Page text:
Tuesday, April 18, 2017

No longer a cord-cutter -- I've spliced the cord

My 2014 post "How I cut my Time Warner bill by 33%" has been viewed 152,846 times -- the most of any in the history of this blog. The bill-cutting technique is simple -- threaten to cancel your service and the ISP will renegotiate the price.

I recently repeated the process, with a twist.

I was an early cord-cutter -- getting my local TV with a rabbit ears antenna and streaming the rest from the Internet. That worked fairly well, but I could not get local content in some of the rooms of my house and even in the best room, there would be an occasional glitch and I had to play around with the antenna orientation. I tried amplified antennas, but none were better than my rabbit ears and I am too lazy to install a rooftop antenna. (The local TV transmitters are on a mountain 24.5 miles as the crow flies from my home).

My monopoly ISP bill crept up over time, as monopoly ISP bills do, and my old monopoly ISP, time-Warner Cable (TWC), had sold to a new monopoly ISP, Spectrum.

Spectrum started sending out flyers offering good deals to new subscribers -- Internet, phone and cable-TV service for a little less than I had been paying TWC. I called and offered to switch to the introductory offer and they accepted -- I spliced the cord.

I now get rock-solid local TV and a DVR for less than I was paying before. That is an improvement, but nothing like I could get by moving to place with a competitve Internet service market like Riga, Stockholm or Korea.

Are you hoping new wireless technology like 5G mobile or PCell technology from Google will provide ISP competition? The technology remains to be seen in the field but, if it turns out to be a threat, the ISPs will work hard to fight competition, for example, by outlawing the sharing of public infrastructure.

In spite of periodic renegotiation with my ISP, the cost is drifting up and I pay for streaming services like Netflix and Amazon Prime, but I seldom go out to a movie these days. It looks like the long-run losers will be movie theaters and the public.

Thursday, April 13, 2017

Presentation on the implications of the Internet for politics

I teach a class on the applications, implications and technology of the Internet and we look at relevant current events each week. Last semester there were many current events dealing with the election and I accumulated a large, chronologically ordered, PowerPoint slide deck on the political implications of the Internet.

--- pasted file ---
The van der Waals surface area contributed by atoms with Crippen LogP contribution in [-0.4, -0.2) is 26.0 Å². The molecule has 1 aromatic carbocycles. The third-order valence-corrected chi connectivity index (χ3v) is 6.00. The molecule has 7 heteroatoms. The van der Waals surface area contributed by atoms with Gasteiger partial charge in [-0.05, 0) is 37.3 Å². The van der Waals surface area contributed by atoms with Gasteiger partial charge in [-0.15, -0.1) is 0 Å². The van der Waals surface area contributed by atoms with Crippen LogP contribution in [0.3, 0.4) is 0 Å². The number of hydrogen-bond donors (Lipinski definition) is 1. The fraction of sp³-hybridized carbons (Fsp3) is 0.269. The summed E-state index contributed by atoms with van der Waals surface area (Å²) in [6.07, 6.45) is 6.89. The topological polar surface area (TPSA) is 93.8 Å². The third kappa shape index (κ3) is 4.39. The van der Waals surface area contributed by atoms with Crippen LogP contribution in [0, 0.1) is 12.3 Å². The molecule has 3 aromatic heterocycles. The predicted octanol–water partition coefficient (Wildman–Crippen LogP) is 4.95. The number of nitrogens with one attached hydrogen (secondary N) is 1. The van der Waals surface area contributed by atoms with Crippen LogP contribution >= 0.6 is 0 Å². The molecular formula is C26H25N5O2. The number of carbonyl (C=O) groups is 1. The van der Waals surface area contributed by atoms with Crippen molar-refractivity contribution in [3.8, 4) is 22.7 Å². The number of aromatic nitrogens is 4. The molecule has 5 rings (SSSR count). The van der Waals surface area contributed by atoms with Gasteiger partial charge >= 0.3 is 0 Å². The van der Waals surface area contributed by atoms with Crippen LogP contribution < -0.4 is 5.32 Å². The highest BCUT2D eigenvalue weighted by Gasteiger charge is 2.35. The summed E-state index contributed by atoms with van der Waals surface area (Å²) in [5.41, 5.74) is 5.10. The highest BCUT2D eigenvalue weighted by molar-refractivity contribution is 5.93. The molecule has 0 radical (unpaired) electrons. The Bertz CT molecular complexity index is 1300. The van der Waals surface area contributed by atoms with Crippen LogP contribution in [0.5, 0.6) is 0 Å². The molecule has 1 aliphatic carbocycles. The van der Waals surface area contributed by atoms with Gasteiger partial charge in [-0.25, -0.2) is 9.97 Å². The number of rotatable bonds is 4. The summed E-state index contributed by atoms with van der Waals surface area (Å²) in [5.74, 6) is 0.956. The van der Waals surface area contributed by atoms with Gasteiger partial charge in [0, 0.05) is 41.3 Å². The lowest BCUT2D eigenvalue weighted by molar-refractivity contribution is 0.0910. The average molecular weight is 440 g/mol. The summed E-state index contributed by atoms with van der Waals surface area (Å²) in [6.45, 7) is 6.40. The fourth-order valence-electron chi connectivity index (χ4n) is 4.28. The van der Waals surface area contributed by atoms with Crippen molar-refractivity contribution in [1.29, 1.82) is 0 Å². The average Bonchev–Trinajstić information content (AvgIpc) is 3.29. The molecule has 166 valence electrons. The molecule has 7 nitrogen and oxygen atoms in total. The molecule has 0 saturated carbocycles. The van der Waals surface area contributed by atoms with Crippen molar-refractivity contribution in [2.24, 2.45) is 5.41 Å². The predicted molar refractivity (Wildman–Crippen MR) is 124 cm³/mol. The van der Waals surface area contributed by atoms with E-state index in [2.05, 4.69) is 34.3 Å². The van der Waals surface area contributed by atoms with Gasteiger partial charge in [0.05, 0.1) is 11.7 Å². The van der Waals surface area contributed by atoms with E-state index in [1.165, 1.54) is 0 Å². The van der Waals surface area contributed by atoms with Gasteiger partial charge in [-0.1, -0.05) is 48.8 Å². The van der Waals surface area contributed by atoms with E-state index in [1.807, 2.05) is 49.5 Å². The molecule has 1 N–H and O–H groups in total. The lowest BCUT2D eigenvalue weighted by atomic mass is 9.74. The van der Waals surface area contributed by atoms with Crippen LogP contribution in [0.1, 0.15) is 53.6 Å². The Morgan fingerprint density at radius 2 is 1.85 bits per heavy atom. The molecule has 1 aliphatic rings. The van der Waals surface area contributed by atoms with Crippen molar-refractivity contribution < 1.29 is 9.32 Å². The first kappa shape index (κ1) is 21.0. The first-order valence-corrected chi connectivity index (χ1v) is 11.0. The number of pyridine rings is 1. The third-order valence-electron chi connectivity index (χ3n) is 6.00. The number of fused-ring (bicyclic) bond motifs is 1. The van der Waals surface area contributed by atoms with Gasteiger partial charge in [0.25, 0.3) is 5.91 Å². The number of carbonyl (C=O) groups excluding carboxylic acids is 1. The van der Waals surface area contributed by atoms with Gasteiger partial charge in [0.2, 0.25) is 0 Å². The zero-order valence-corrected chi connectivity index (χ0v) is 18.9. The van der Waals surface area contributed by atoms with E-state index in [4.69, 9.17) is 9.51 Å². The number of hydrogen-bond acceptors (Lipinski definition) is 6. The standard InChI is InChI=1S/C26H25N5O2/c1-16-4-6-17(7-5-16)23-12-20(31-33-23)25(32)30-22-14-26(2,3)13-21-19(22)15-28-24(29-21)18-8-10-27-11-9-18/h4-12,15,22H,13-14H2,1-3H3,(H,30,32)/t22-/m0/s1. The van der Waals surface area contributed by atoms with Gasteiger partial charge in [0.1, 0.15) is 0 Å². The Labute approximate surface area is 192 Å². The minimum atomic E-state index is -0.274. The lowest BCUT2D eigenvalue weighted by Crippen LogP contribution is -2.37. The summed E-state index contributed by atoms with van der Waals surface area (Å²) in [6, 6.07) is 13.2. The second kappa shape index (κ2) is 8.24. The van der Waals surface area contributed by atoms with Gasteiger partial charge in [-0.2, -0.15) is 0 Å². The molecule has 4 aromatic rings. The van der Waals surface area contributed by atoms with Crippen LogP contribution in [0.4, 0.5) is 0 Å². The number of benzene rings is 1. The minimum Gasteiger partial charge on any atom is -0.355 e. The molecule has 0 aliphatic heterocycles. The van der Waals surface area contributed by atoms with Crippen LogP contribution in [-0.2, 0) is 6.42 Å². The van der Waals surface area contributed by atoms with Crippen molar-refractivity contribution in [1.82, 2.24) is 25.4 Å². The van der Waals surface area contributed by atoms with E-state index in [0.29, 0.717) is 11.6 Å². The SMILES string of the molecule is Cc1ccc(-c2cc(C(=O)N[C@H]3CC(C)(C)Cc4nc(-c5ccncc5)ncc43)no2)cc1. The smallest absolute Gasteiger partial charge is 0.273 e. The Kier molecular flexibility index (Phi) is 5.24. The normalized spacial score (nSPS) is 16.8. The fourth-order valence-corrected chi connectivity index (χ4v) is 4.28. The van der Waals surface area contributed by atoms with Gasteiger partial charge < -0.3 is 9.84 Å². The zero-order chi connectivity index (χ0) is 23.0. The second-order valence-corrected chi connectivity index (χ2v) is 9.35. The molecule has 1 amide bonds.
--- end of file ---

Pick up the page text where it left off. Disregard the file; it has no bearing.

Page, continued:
Last week I substituted for a faculty colleague and gave two 75-minute lectures on the topic, using selected slides from the full deck. The selected slides are not chronological, but organized as follows:

  • Historical context
  • Lying
  • Fact checking
  • Fake news for money
  • Fake news for politics
  • Fake images
  • Trump dominated social media
  • More historical context - disillusion
  • Real world consequences
  • Hacking
  • The Internet is ephemeral
  • Breitbart – “alt right” press
  • Money behind the scenes
  • (Imperfect) fixes
  • Future fake media
There are over 100 selected slides with mnemonic images, few words, links to supporting material and notes. (I use annotated slides in lieu of a textbook). Here are thumbnails of a few of them:







Saturday, March 04, 2017

Why did't the Internet zap Singapore's Straits Times newspaper?

A Wednesday edition of the Straits Times had 16 pages of color classified ads in spite of Craigslist.

Business Insider
US papers employed 56,900 full-time journalists in 1990, the year Tim Berners Lee began testing his World Wide Web software, and they employed 32,900 in 2015. The disruption of the newspaper business began 22 years ago, when Craig Newmark launched his classified ad site, Craigslist. (Note that Newmark now generously supports investigative journalism and fact-checking organizations). Newspapers have adapted to the Internet by adding digital editions, but they generate less ad revenue than print editions have lost.

Thomas Jefferson and a lot of other smart people believed that democracy requires a free press. (See these quotes). If we agree with Jefferson, et al, that investigative journalism and fact-checking are important facilitators of democracy, can the Internet at least help keep organizations like newspapers alive?

At least one newspaper seems to be OK -- can we learn from it?

I was in Singapore a few weeks ago and picked up a copy of the 2/1/17 edition their major, English language newspaper, the Straits Times. I was impressed -- the paper was physically large, every page had color and the price was only S1.1, about 78 US cents. When I got home, I compared it to a 2/22/17 copy of my home town newspaper, the Los Angeles times, which sells for $2. (Both were Wednesday editions).

Number of pages in each section
The pages of the Strait's Times were 27 percent larger than those of the LA Times (which shrunk after it was purchased by Tribune Publishing in 2000) and there were more of them, as you see here. And what about those "dead" classified ads? The Straits Times had 16 pages of classifieds and the LA Times only 2/3 of a page at the end of the Sports section.

Why does the newspaper business in Singapore seem to be thriving, while US newspapers are having a hard time?

It's not the market size. The population of Singapore is about 5.6 million, the poulation of Los Angles is about 4 million and greater Los Angeles is about 10.2 million.

It's not economies of scale. In August 2016, the Straits Times had a daily print circulation of 277,100 and 116,200 digital. The LA Times media kit says their weekday circulation is 690,870 and it's 955,319 on Sunday.